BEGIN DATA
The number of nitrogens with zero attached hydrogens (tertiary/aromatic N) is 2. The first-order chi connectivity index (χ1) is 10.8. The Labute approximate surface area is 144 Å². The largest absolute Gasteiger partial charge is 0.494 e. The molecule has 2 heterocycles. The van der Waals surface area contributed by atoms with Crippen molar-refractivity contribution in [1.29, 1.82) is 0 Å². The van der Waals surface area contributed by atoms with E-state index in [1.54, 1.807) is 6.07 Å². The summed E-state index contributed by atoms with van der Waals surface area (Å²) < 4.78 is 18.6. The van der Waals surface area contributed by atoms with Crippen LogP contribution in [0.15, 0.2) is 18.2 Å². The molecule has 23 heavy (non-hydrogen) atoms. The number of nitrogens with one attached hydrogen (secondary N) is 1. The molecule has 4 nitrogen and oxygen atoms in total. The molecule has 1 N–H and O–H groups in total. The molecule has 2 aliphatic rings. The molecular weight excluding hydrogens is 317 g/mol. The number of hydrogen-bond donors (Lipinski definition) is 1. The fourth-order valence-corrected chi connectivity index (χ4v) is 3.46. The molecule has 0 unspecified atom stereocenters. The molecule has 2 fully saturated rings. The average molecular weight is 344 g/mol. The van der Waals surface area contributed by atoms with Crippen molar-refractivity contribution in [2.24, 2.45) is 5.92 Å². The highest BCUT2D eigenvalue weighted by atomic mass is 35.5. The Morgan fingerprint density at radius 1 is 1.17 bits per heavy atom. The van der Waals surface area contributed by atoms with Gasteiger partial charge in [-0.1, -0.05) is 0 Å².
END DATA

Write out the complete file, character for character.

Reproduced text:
The number of nitrogens with zero attached hydrogens (tertiary/aromatic N) is 2. The first-order chi connectivity index (χ1) is 10.8. The Labute approximate surface area is 144 Å². The largest absolute Gasteiger partial charge is 0.494 e. The molecule has 2 heterocycles. The van der Waals surface area contributed by atoms with Crippen molar-refractivity contribution in [1.29, 1.82) is 0 Å². The van der Waals surface area contributed by atoms with E-state index in [1.54, 1.807) is 6.07 Å². The summed E-state index contributed by atoms with van der Waals surface area (Å²) < 4.78 is 18.6. The van der Waals surface area contributed by atoms with Crippen LogP contribution in [0.15, 0.2) is 18.2 Å². The molecule has 23 heavy (non-hydrogen) atoms. The number of nitrogens with one attached hydrogen (secondary N) is 1. The molecule has 4 nitrogen and oxygen atoms in total. The molecule has 1 N–H and O–H groups in total. The molecule has 2 aliphatic rings. The molecular weight excluding hydrogens is 317 g/mol. The number of hydrogen-bond donors (Lipinski definition) is 1. The fourth-order valence-corrected chi connectivity index (χ4v) is 3.46. The molecule has 0 unspecified atom stereocenters. The molecule has 2 fully saturated rings. The average molecular weight is 344 g/mol. The van der Waals surface area contributed by atoms with Crippen molar-refractivity contribution in [2.24, 2.45) is 5.92 Å². The highest BCUT2D eigenvalue weighted by atomic mass is 35.5. The Morgan fingerprint density at radius 1 is 1.17 bits per heavy atom. The van der Waals surface area contributed by atoms with Gasteiger partial charge in [-0.1, -0.05) is 0 Å².